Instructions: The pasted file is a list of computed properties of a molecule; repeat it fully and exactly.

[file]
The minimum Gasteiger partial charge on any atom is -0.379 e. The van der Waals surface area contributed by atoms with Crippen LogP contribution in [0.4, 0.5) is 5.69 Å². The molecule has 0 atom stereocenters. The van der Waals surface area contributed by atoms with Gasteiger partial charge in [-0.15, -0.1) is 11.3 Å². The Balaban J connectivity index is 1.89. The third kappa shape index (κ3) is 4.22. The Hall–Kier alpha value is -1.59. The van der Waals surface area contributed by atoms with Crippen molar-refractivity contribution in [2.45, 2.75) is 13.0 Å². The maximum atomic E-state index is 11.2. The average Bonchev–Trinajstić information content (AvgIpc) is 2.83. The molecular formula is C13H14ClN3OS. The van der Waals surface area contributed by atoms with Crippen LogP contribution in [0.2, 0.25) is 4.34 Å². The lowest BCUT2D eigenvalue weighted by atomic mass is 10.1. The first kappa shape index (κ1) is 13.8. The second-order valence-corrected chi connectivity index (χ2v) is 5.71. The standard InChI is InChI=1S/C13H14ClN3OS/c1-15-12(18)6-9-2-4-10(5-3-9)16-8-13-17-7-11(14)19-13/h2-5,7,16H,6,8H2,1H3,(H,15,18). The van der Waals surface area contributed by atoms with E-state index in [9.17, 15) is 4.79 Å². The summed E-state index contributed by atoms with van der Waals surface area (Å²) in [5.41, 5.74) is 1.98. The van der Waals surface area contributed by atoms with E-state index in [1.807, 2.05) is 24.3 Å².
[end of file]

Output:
The minimum Gasteiger partial charge on any atom is -0.379 e. The van der Waals surface area contributed by atoms with Crippen LogP contribution in [0.4, 0.5) is 5.69 Å². The molecule has 0 atom stereocenters. The van der Waals surface area contributed by atoms with Gasteiger partial charge in [-0.15, -0.1) is 11.3 Å². The Balaban J connectivity index is 1.89. The third kappa shape index (κ3) is 4.22. The Hall–Kier alpha value is -1.59. The van der Waals surface area contributed by atoms with Crippen molar-refractivity contribution in [2.45, 2.75) is 13.0 Å². The maximum atomic E-state index is 11.2. The average Bonchev–Trinajstić information content (AvgIpc) is 2.83. The molecular formula is C13H14ClN3OS. The van der Waals surface area contributed by atoms with Crippen LogP contribution in [0.2, 0.25) is 4.34 Å². The lowest BCUT2D eigenvalue weighted by atomic mass is 10.1. The first kappa shape index (κ1) is 13.8. The second-order valence-corrected chi connectivity index (χ2v) is 5.71. The standard InChI is InChI=1S/C13H14ClN3OS/c1-15-12(18)6-9-2-4-10(5-3-9)16-8-13-17-7-11(14)19-13/h2-5,7,16H,6,8H2,1H3,(H,15,18). The van der Waals surface area contributed by atoms with E-state index in [9.17, 15) is 4.79 Å². The summed E-state index contributed by atoms with van der Waals surface area (Å²) in [5.41, 5.74) is 1.98. The van der Waals surface area contributed by atoms with E-state index in [1.807, 2.05) is 24.3 Å².